As Storm Activity Worsens, Safe Rooms are on the Rise

Continuing education for architects

The concept of a safe room or panic room is experiencing a revival, but it might not be for reasons that you think. No one has discovered a vaccination or cure for crime; safety is always a concern. In the event of a break-in, a safe room offers a secure area that burglars can’t break through.

With the recent surge in storm activity, homeowners and commercial property owners have even more reasons to think about incorporating a permanent shelter in their design. Safe rooms allow families or co-workers to shelter in place without the same risk that accompanies hunkering down behind boarded-up windows or in a cellar that could easily flood.

Instead of bracing for impacts, high winds and driving rain in a room that might not withstand it, a safe room could protect the only thing that money can’t replace: people. Continuing education for architects lays the foundation for good design.

Few forces of nature are as unpredictable as the path of a tornado.Why Ordinary Construction Fails

Considering the depth and breadth of the International Building Code and state and local adaptations, It almost seems as though construction standards should include reinforcing homes and commercial properties to withstand the worst.

To an extent, that’s true. Structures – especially those in areas prone to earthquakes, tornadoes, and hurricanes – incorporate better building practices and materials as code evolves. But severe events are anything but predictable. They can stress a house or a skyscraper structure in ways that can’t be predicted.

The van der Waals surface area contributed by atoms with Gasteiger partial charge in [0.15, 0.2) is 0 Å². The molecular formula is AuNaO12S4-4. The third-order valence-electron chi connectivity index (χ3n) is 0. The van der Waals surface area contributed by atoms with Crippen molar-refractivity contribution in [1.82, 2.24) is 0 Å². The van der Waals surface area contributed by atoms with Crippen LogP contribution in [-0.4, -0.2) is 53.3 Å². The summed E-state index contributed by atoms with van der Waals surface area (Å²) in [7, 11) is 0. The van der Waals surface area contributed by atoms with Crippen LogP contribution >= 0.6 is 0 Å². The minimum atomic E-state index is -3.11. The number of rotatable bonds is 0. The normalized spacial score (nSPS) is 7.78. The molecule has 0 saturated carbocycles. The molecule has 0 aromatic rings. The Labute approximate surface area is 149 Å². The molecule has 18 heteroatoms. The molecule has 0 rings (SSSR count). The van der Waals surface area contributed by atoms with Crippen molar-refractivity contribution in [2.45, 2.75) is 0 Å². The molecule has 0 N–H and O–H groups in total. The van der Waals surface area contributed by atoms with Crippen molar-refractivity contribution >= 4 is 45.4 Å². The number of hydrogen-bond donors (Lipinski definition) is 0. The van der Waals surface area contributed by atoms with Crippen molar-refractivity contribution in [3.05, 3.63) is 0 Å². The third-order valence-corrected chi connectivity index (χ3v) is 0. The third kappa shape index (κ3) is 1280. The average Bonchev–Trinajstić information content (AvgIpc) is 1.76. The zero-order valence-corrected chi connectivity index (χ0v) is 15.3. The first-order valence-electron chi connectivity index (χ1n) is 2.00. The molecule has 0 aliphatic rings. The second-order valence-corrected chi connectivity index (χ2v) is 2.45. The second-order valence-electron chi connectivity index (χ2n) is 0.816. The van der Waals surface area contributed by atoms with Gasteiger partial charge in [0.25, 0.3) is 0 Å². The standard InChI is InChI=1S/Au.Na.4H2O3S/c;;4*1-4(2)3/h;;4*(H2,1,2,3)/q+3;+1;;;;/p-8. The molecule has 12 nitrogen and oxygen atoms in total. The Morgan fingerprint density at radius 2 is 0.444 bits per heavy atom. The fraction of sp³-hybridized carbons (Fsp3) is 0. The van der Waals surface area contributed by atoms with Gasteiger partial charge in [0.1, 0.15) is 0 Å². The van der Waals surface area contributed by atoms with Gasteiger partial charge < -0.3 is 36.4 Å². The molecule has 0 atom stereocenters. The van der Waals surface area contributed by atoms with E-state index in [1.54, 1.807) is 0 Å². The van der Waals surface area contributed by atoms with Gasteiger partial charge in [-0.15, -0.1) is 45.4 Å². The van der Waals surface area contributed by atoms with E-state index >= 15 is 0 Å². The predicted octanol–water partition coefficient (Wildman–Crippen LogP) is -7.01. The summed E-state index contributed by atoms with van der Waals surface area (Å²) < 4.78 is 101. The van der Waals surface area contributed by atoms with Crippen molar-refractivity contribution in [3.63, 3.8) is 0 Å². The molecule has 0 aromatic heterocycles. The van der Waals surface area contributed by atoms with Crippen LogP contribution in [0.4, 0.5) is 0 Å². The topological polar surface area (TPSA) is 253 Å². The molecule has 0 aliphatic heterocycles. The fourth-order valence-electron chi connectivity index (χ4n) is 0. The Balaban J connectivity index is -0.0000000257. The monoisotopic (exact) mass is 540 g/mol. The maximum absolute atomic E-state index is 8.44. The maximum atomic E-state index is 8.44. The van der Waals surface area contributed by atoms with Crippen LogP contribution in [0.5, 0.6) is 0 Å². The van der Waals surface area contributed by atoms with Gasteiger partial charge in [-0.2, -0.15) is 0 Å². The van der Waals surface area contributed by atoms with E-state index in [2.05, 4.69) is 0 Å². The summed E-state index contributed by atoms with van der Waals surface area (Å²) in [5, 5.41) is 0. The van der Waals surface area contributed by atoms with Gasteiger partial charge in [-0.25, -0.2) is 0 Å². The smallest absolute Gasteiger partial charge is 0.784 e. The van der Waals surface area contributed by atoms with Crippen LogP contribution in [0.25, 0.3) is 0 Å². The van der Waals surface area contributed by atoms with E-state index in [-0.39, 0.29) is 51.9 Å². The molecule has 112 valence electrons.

Winds can speed up, slow down and switch direction in a matter of seconds. And that doesn’t begin to touch on the flying debris that smashes windows and causes impact damage to siding and roofs.

All of those changes in weather conditions add more stress to the structure. With severe enough activity, even the strongest standard building components can weaken, fail and fall.

FEMA Guidelines Set the Criteria for Residential and Community Spaces

One of the most important considerations in designing a safe room is its elevation in relation to potential flood waters. FEMA’s February 2015 publication, Flood Hazard Elevation and Siting Criteria for Residential Safe Rooms, explains that the Agency won’t fund or become involved with the design and construction that doesn’t meet their minimum standards.

Elevation is of the utmost importance, as people could become trapped inside a safe room with no accessible means of egress during severe flooding. The lowest level of a safe room built in flood-prone areas should sit no lower than highest of these:

  • Flood elevation, “including coastal wave effects,” with a 0.2 percent chance of meeting or exceeding it annually
  • Flood elevation that’s equal to the highest known and recorded flood
  • Minimum elevation as required by the local authority
  • Flood elevation with a 1 percent chance of meeting or exceeding it annually

FEMA further explains that safe rooms “should be located outside of the following high-risk flood hazard areas:

  • Flood hazard locations known for high-velocity waves
  • Floodways
  • Areas prone to storm surge, including coastal wave effects